Oftentimes, we might want to test that two polynomials are equal. Many problems can be encoded as the equality of two polynomials—as we are going to see later, the existence of a bipartite matching in a graph can be phrased by saying that a certain determinant polynomial is nonzero.

**1. Polynomials**

Testing that a polynomial in the usual encoding (as a list of coefficients) is nontrivial is, of course, a trivial task, one that a simple linear scan would accomplish. But, as we are going to see, the polynomials that one may wish to test for being nonzero need not be presented to us in this form. Rather, they may come to us recursively.

Here is one example. We can think of a boolean formula as a tree of gates. Each gate has one or two ends flowing into it and one edge leaving. The gates can be and, or, and not (in the last case, one edge flows in). Given the boolean inputs that flow into it, the gate outputs true or false according to the usual formulas. Finally, there are *input gates* where one can choose to place either true or false, and one final output gate at the end. We can connect the output lines of gates as input lines of new gates, and combining them, we can get a boolean formula.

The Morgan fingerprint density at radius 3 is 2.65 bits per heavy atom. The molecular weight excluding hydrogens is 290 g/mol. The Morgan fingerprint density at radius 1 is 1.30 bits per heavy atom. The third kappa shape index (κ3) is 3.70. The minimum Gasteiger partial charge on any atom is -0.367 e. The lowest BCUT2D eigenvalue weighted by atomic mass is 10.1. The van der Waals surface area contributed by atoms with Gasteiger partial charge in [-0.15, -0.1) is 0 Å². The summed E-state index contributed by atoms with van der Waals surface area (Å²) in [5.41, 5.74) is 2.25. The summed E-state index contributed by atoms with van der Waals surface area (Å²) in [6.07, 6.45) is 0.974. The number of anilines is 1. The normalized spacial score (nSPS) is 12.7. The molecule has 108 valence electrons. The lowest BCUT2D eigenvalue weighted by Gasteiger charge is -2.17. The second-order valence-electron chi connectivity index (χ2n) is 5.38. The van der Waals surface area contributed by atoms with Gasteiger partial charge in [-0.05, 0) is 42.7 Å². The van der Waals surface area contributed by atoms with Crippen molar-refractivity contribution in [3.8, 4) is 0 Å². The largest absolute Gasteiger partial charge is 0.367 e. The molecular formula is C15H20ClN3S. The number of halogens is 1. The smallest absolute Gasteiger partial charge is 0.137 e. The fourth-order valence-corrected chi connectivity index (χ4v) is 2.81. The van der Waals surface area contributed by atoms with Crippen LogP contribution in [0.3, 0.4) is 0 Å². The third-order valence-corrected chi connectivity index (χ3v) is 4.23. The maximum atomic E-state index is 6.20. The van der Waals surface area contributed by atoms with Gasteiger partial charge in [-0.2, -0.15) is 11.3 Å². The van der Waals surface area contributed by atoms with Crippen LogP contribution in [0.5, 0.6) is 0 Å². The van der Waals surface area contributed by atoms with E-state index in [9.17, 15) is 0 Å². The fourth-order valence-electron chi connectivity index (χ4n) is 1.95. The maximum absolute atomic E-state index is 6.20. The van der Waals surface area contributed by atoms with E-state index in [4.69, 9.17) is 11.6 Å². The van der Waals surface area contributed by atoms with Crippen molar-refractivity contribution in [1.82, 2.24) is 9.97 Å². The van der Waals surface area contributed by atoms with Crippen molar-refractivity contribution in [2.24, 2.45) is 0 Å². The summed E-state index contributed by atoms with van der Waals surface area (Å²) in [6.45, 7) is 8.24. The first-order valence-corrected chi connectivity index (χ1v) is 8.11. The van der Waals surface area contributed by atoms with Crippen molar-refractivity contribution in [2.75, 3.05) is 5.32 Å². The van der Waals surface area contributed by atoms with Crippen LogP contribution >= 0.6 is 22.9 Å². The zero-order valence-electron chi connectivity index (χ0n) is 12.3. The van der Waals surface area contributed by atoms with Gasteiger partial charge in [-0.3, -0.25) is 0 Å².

Similarly, we could present a polynomial as a tree of gates. Each gate is either addition or multiplication; the input gates can hold variables or constants. When we put the inputs in, we get a polynomial. But in a gate of size , the total output (because of all the multiplications) could be exponential in the degree! The upshot of this is that, if we are presented with a polynomial in the form of a tree of gates, we find that actually evaluating the coefficients of the polynomial may be an exponential-time, intractable task. But if we wanted to evaluate the polynomial at a specific value, and modulo some (not too large) value, we could do it efficiently, by working through the gates *and* reducing mod the value at each step to keep things from getting too large.

So we get the idea that to test whether a polynomial is nonzero, it may be useful, instead of expanding it out, to evaluate it on some specific values, in which case we will get a *probabilistic* algorithm. However, nonzero polynomials have roots, and to make such an approach of testing work, we will have to randomize things. (more…)